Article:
From Santa Fe Institute Events Wiki
Hi everybody. I'm Bogdan State*, and am just finishing my first year as a PhD student in Sociology at Stanford.
What are your main interests? Feel free to include a "pie in the sky" big idea!
My craziest, most pie-in-the-sky kind of idea is creating a workable model of social action. That project is a long way into the future, and I may never reach it. But I hope Santa Fe will give me the tools to begin thinking about it.
My more feasible interests have to do with the connection between social movements and identities, as mediated by social networks. There has been a lot of work on movements and networks, but I believe there is still a great deal to be done in answering why people become more or less committed to a movement over time, and how that is related to their social networks. The main challenge here is that of studying dynamic networks.
I am likewise interested in a lot of economic sociology topics, mainly related to consumption and savings, which I want at some point in the future to explore in more detail. I have put this line of research on hold for now, however. Another general interest is connected to trust and distrust in social networks, in particular with the patterns of economic action emerging in networks where actors are predisposed either to trusting or to distrusting behavior.
What sort of expertise can you bring to the group?
I usually find myself trying to connect new methodology to rather old problems in the Social Sciences. I think I am good at identifying potential applications of certain methods when it comes to studying social phenomena. I am also familiar with a number of sociological studies of social networks.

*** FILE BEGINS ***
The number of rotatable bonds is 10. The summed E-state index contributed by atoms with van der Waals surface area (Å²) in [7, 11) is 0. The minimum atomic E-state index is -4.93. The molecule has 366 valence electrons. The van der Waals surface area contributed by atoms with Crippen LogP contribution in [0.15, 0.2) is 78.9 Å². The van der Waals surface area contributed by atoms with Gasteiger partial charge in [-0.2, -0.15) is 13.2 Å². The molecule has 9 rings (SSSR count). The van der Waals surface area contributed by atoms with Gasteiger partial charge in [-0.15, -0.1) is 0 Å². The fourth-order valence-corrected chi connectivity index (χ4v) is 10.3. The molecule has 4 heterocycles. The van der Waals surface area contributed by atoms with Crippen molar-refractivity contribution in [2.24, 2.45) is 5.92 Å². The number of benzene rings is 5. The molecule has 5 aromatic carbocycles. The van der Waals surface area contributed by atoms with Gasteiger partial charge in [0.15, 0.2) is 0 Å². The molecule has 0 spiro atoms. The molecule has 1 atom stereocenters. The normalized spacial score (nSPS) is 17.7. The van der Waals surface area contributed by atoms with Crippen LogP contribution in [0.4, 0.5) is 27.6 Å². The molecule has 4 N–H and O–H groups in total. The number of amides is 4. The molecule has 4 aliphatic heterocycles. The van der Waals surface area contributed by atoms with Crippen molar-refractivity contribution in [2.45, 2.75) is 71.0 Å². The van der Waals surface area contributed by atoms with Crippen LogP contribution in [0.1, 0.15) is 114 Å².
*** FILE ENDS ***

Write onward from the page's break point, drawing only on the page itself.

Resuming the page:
I have very little direct experience studying social networks themselves, but I do have many years of experience as an amateur programmer, and this year I have become pretty well-acquainted with R.
What do you hope to get out of the CSSS?
Essentially, I want to learn more about doing network analysis. I am not that interested in the nitty-gritty at this point, since the internet is full of tutorials. Rather, I hope to use my access to some of the greatest minds in complexity to try and learn how to think more methodically about complex social systems.
Do you have any possible projects in mind for the CSSS?
Yes. Together with two Stanford Professors, I have managed to negotiate access to couchsurfing.org member dataset, a multiplex graph featuring two kinds of relationships (friendship and hosting), which are also weighted by friendship quality, a feature typically not recorded in most social network datasets available.
I have many research questions in mind, but the best developed one deals with the concept of "unlikely ties." Basically, I am hypothesizing that the more people you get to know within a social movement, and the more different from you they are, the more committed you become to the social movement, and thus, the more likely you are to contribute your resources towards the movement's goals. I would like to develop a way to test this series of hypotheses at Santa Fe.
\*Do not let the name fool you. I am actually a person and not a university. It's okay to use an Anglicized pronounciation of my name. Or not. I do not mind.